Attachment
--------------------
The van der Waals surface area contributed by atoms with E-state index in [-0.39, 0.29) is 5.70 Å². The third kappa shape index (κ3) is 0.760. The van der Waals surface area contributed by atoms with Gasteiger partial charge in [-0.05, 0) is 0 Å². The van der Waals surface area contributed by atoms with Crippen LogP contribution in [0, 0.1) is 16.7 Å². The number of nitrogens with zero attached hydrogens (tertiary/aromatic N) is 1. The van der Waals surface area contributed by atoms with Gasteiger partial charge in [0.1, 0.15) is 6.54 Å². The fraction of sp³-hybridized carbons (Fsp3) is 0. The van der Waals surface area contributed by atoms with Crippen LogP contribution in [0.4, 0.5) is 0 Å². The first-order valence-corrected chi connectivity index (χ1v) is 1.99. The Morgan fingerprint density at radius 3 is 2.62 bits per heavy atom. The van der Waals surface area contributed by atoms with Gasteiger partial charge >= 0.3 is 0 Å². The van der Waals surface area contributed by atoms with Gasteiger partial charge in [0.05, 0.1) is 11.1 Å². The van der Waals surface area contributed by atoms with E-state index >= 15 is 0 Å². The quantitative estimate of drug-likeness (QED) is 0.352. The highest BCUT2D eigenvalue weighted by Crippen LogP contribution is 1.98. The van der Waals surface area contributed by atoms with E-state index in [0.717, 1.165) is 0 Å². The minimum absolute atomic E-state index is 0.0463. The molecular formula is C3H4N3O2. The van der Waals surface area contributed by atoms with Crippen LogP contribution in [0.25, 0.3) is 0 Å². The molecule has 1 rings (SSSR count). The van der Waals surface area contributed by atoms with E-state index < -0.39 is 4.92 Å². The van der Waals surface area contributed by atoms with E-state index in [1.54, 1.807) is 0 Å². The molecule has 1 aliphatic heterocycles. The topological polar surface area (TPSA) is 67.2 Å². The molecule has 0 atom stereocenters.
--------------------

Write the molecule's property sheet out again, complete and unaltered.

The van der Waals surface area contributed by atoms with E-state index in [-0.39, 0.29) is 5.70 Å². The third kappa shape index (κ3) is 0.760. The van der Waals surface area contributed by atoms with Gasteiger partial charge in [-0.05, 0) is 0 Å². The van der Waals surface area contributed by atoms with Crippen LogP contribution in [0, 0.1) is 16.7 Å². The number of nitrogens with zero attached hydrogens (tertiary/aromatic N) is 1. The van der Waals surface area contributed by atoms with Gasteiger partial charge in [0.1, 0.15) is 6.54 Å². The fraction of sp³-hybridized carbons (Fsp3) is 0. The van der Waals surface area contributed by atoms with Crippen LogP contribution in [0.4, 0.5) is 0 Å². The first-order valence-corrected chi connectivity index (χ1v) is 1.99. The Morgan fingerprint density at radius 3 is 2.62 bits per heavy atom. The van der Waals surface area contributed by atoms with Gasteiger partial charge >= 0.3 is 0 Å². The van der Waals surface area contributed by atoms with Gasteiger partial charge in [0.05, 0.1) is 11.1 Å². The van der Waals surface area contributed by atoms with E-state index >= 15 is 0 Å². The quantitative estimate of drug-likeness (QED) is 0.352. The highest BCUT2D eigenvalue weighted by Crippen LogP contribution is 1.98. The van der Waals surface area contributed by atoms with E-state index in [0.717, 1.165) is 0 Å². The minimum absolute atomic E-state index is 0.0463. The molecular formula is C3H4N3O2. The van der Waals surface area contributed by atoms with Crippen LogP contribution in [0.25, 0.3) is 0 Å². The molecule has 1 rings (SSSR count). The van der Waals surface area contributed by atoms with E-state index < -0.39 is 4.92 Å². The van der Waals surface area contributed by atoms with E-state index in [1.54, 1.807) is 0 Å². The molecule has 1 aliphatic heterocycles. The topological polar surface area (TPSA) is 67.2 Å². The molecule has 0 atom stereocenters.